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New limits on Etna to control invasive investment

Published:  02 December, 2022

New moves to limit Etna DOC (PDO) wine production volumes have been designed to maintain and control average grape prices, as a way of preserving the Sicilian mountain’s wine economy, its environment and viticultural heritage, the Etna DOC wine board has said.

New vineyard planted between 1 August 2021 and 31 July 2024 cannot be registered under the DOC Etna appellation, the Etna wine board said.

“The Consorzio cannot prevent entrepreneurs from planting new vineyards, obviously, but they can suspend the registration [of new plantings],” a spokesperson at the wine board said.

It is understood that there no exemptions or exceptions to the new measure, which affects all plantings of new vines.

The spokesperson denied a claim made earlier by an Etna wine board member who had said 30% of grapes picked from new vineyards planted after August 2021 could be registered to make Etna DOC (PDO) wines.

The protective measure comes amidst wine producer concerns at the continued influx of new vineyard investors in Etna, where bottling has grown by 30% so far this year, and by the same percentage since 2019, to around 4.8 million bottles, according to the Etna DOC wine board. Etna wine producers want to ensure that wine production expansion, as a result of soaring demand, does not destabilise their economy and result in the loss of biodiversity, trees and an increase in pollution.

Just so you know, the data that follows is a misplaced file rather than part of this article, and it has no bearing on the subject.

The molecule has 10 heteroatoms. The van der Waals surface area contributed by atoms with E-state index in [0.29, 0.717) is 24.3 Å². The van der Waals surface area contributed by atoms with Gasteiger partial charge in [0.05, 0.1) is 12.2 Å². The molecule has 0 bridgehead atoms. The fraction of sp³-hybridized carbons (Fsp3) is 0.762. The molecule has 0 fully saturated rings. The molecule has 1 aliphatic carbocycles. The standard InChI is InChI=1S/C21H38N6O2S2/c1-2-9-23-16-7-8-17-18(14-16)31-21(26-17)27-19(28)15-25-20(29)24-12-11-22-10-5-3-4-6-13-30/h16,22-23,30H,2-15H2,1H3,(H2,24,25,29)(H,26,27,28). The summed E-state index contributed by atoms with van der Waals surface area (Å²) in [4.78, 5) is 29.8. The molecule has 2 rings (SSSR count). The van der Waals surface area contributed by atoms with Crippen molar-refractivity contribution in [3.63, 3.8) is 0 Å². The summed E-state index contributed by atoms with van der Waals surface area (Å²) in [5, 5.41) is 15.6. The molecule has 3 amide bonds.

“The Etna wine board wants to control who investors are. If the investor wants to come to Etna, they are welcome, but this measure is an incentive for them to have a serious project,” said Federico Lombardo di Monte Iato, chief operating officer of producer Firriato, and member of the Etna PDO wine board.

“Investors are coming and destroying the terraces to make big vineyards, with mechanical harvesting. We want to preserve the biodiversity, trees, and the mountain’s panorama,” he said.

The current average prices for Etna’s dominant native grapes, Carricante and Nerello Mascalese, stand at €2 and €1.5 a kilo respectively, but a fall in prices could transform Etna’s fragmented wine sector, its environment and wine heritage, Lombardo di Monte Lato warned.

“80% of Etna’s more than 200 growers own less than 2ha. If grape prices plunge, small growers will abandon viticulture,” said Lombardo di Monte Iato. 

“This means small farmers will sell vineyards to huge companies who will want to develop efficient vineyards and who will destroy vineyards and replant them, leading to a loss in traditional viticulture and biodiversity,” he explained.

“We are trying to find a system, the best way to control high average grape prices,” he added.

Faced with growing demand, Firriato – a certified organic producer – is gradually increasing planting on the northern slopes of Etna, in a measured way, by 8ha annually over the next three years, without ‘changing the shape of the stone walled terraces’ and by preserving biodiversity.

The company, which is one of Sicily’s five top brands, has since the turn of the century been a pioneer in the revival of quality traditional method Etna Spumante sparkling wine, which now accounts for 25% of its annual Etna wine production of around 800,000 bottles.

Firriato, which predominantly makes Etna reds and whites, has extended its range of quality Etna Spumante to five wines. Meanwhile, it is conducting research into eight unknown grape varieties belonging to pre-phylloxera vines.